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The German tactician said he was going to experiment during pre-season and deploying his No.20 as the deepest midfielder was something he planned to take a closer look at.
Initially, it was a shock to the system.
Klopp has always tasked the player he’s deployed as the single pivot with keeping play ticking over at speed. It’s one of the reasons he opted to use Jordan Henderson there, why Gini Wijnaldum was moulded into a No.6 and why Liverpool spent £40million to secure the services of Fabinho.
Lallana is a lot of things. Quick is not one of them. He’s often criticised for taking one too many touches. He’s accused of doing a pirouette when a pass would have been the better option. All things that – in an ideal world – you don’t want to see from your deepest midfielder.
And those with reservations appeared justified with Lallana looking lost at times in that role. However, against Lyon in Liverpool’s last match of pre-season, the 31-year-old appeared to have found his groove. Again, he had a shaky start. But he grew into the game and showed glimpses of why Klopp wanted to utilise him there.
“In the moment he plays a slightly different position, he enjoys it,”Klopp said. “He’s not now fixed in the No.6 position; we have players who played that position before and played it really well.
“But Adam is a midfielder through and through and he is an outstanding player. Outstanding players, you always try to find the best position on the pitch and in some games it’s possible the best position for Adam Lallana is the No.6.
“It must be a very dominant game, by the way, but he can play that. That’s why we do it, using pre-season for little experiments. That’s it.”
It’s unlikely Liverpool will dominate proceedings against Manchester City in the Community Shield on Sunday. In both clashes last season, possession was split fairly evenly, Pep Guardiola’s men edging it with 51 per cent in the tie at Anfield.
It isn’t really a match for Lallana to be used in a deeper role. Yet after his performance against Lyon, Klopp could be tempted to make a big call and use the England international there in order to open the game up.
After being blitzed by the rampant Reds during the 2017/18 season, Guardiola looked to slow things down when he came up against Klopp’s side last term. He suffocated the midfield and slowed down the play generally.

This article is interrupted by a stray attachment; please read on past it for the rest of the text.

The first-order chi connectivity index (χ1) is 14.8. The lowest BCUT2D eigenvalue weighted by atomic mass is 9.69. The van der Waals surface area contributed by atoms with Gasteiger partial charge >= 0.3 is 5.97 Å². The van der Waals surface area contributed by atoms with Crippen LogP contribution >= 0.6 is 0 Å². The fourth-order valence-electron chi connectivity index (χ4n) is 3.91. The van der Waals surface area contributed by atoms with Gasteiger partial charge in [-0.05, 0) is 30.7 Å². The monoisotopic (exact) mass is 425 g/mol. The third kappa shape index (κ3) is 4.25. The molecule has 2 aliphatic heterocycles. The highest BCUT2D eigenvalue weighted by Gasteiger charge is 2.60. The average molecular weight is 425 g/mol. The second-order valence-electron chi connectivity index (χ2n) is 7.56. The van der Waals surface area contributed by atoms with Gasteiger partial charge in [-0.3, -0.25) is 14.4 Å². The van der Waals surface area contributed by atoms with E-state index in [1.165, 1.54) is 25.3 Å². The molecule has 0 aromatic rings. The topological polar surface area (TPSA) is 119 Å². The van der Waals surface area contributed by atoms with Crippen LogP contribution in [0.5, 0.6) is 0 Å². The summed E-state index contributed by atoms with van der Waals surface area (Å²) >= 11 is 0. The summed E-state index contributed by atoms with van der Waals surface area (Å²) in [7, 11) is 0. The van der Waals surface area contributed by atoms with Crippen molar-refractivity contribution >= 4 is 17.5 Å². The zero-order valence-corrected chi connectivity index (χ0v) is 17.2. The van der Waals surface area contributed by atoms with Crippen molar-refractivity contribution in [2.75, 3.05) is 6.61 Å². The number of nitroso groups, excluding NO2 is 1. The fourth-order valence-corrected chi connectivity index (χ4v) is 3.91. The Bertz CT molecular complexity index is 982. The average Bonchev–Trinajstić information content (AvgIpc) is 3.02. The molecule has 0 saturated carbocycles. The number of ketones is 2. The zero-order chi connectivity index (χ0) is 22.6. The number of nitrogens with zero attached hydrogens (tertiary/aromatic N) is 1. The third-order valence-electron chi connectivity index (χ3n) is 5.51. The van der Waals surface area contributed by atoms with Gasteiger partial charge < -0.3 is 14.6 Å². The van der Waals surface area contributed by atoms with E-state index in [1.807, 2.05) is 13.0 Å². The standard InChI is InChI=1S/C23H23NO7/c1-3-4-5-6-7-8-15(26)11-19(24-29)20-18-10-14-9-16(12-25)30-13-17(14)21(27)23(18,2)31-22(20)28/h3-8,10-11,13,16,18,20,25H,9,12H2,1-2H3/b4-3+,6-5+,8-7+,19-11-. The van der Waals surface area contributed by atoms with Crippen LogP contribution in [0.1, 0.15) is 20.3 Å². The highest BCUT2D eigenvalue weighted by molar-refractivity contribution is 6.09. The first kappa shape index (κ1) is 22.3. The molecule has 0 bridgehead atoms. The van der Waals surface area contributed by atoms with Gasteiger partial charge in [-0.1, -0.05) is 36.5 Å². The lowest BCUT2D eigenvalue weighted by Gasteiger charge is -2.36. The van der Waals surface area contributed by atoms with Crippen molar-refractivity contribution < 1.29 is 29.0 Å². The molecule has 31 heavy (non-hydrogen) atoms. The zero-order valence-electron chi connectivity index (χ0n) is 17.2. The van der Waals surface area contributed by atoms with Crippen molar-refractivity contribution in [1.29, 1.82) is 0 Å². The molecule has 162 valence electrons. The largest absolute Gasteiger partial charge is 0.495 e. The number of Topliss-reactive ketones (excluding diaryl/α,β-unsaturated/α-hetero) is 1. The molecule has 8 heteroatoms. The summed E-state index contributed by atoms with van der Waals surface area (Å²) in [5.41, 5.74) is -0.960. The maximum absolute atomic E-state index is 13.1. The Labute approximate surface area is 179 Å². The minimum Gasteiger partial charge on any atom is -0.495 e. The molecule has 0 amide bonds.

It's a risk – with Lallana in danger of being caught in possession – but with high risk comes the potential for high reward. If he's able to slalom his way out of a corner when boxed-in or wriggle his way free of a press, Liverpool can bypass City and make the most of the transitions orchestrated by their No.20.
In the screenshot above, Lallana drifted between the lines to receive the ball. Lyon quickly look to close him down knowing full well a turnover will mean it's three vs three with acres of space to attack.
But Lallana keeps his composure and uses his balance to turn away from the Lyon players looking to close him down. It's nothing extraordinary but it is a progressive action which keeps the Reds going forward. Other players in this scenario play backwards purely to retain possession. Which is exactly what the opposition want.
Lallana frees himself of the two Lyon men and Liverpool immediately find themselves in a dangerous position with three players in space ahead of the defensive four. The Reds also have a free man on the left while Xherdan Shaqiri is occupying the left-sided centre-back and left-back.
The fact Lallana is press-resistant means he was able to turn what was a tricky situation into an attacking one. Now, City are much more organised defensively than Lyon are. They're well drilled and have a control to the way they press. But they aren't infallible and this is still pre-season, there will be a rustiness and if it can be exploited perhaps Lallana is the man to do that.
Not only can he create space like that, but he's also able to pick a pass. The Liverpool midfielder can thread balls between lines and he can play raking cross-field passes into the channels. His ability to use both feet makes him an asset in that central area as he's difficult to pin down.
It'd be a big call to start him as the No.6 against City but it's the sort of move which could disrupt their rhythm; Guardiola has not come up against a Liverpool side with someone of that profile starting as the deepest midfielder.
If the Reds want to beat City then a transitional game should be what Klopp aims to create. Lallana feeds into that idea.